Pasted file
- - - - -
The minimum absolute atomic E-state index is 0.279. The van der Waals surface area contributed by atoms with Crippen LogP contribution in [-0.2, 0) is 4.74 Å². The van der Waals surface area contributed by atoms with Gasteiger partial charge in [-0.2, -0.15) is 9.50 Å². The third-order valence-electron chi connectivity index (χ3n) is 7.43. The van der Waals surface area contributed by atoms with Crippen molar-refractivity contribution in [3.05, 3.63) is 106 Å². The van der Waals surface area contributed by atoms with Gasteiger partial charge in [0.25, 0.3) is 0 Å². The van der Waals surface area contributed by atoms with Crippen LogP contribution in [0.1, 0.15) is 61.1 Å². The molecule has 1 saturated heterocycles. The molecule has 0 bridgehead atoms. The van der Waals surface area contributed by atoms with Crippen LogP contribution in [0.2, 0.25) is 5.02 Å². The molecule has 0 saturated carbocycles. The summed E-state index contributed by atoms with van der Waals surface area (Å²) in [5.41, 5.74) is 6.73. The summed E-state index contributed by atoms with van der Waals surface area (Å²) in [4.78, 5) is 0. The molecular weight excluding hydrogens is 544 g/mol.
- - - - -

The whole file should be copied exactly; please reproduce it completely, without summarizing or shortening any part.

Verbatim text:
The minimum absolute atomic E-state index is 0.279. The van der Waals surface area contributed by atoms with Crippen LogP contribution in [-0.2, 0) is 4.74 Å². The van der Waals surface area contributed by atoms with Gasteiger partial charge in [-0.2, -0.15) is 9.50 Å². The third-order valence-electron chi connectivity index (χ3n) is 7.43. The van der Waals surface area contributed by atoms with Crippen molar-refractivity contribution in [3.05, 3.63) is 106 Å². The van der Waals surface area contributed by atoms with Gasteiger partial charge in [0.25, 0.3) is 0 Å². The van der Waals surface area contributed by atoms with Crippen LogP contribution in [0.1, 0.15) is 61.1 Å². The molecule has 1 saturated heterocycles. The molecule has 0 bridgehead atoms. The van der Waals surface area contributed by atoms with Crippen LogP contribution in [0.2, 0.25) is 5.02 Å². The molecule has 0 saturated carbocycles. The summed E-state index contributed by atoms with van der Waals surface area (Å²) in [5.41, 5.74) is 6.73. The summed E-state index contributed by atoms with van der Waals surface area (Å²) in [4.78, 5) is 0. The molecular weight excluding hydrogens is 544 g/mol.